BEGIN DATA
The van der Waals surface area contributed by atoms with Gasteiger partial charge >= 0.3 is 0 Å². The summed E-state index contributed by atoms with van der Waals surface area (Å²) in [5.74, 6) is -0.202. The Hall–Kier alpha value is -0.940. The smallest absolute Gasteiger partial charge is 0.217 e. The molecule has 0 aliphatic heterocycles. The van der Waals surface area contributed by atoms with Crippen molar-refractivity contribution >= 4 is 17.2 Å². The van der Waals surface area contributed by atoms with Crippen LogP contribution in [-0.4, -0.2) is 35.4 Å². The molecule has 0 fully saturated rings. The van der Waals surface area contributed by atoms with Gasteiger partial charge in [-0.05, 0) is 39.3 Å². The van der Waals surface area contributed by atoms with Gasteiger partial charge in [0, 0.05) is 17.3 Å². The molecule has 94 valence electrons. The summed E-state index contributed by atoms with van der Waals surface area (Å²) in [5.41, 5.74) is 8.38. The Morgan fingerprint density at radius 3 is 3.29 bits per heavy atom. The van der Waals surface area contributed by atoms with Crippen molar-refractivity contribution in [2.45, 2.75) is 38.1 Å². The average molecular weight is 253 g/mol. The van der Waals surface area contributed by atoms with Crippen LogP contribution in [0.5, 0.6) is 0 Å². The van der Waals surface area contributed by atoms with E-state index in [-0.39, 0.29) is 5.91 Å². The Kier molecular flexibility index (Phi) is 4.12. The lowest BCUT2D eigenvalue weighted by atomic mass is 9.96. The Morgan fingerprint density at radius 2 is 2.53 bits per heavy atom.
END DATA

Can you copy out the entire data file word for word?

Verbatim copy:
The van der Waals surface area contributed by atoms with Gasteiger partial charge >= 0.3 is 0 Å². The summed E-state index contributed by atoms with van der Waals surface area (Å²) in [5.74, 6) is -0.202. The Hall–Kier alpha value is -0.940. The smallest absolute Gasteiger partial charge is 0.217 e. The molecule has 0 aliphatic heterocycles. The van der Waals surface area contributed by atoms with Crippen molar-refractivity contribution >= 4 is 17.2 Å². The van der Waals surface area contributed by atoms with Crippen LogP contribution in [-0.4, -0.2) is 35.4 Å². The molecule has 0 fully saturated rings. The van der Waals surface area contributed by atoms with Gasteiger partial charge in [-0.05, 0) is 39.3 Å². The van der Waals surface area contributed by atoms with Gasteiger partial charge in [0, 0.05) is 17.3 Å². The molecule has 94 valence electrons. The summed E-state index contributed by atoms with van der Waals surface area (Å²) in [5.41, 5.74) is 8.38. The Morgan fingerprint density at radius 3 is 3.29 bits per heavy atom. The van der Waals surface area contributed by atoms with Crippen molar-refractivity contribution in [2.45, 2.75) is 38.1 Å². The average molecular weight is 253 g/mol. The van der Waals surface area contributed by atoms with Crippen LogP contribution in [0.5, 0.6) is 0 Å². The van der Waals surface area contributed by atoms with E-state index in [-0.39, 0.29) is 5.91 Å². The Kier molecular flexibility index (Phi) is 4.12. The lowest BCUT2D eigenvalue weighted by atomic mass is 9.96. The Morgan fingerprint density at radius 2 is 2.53 bits per heavy atom.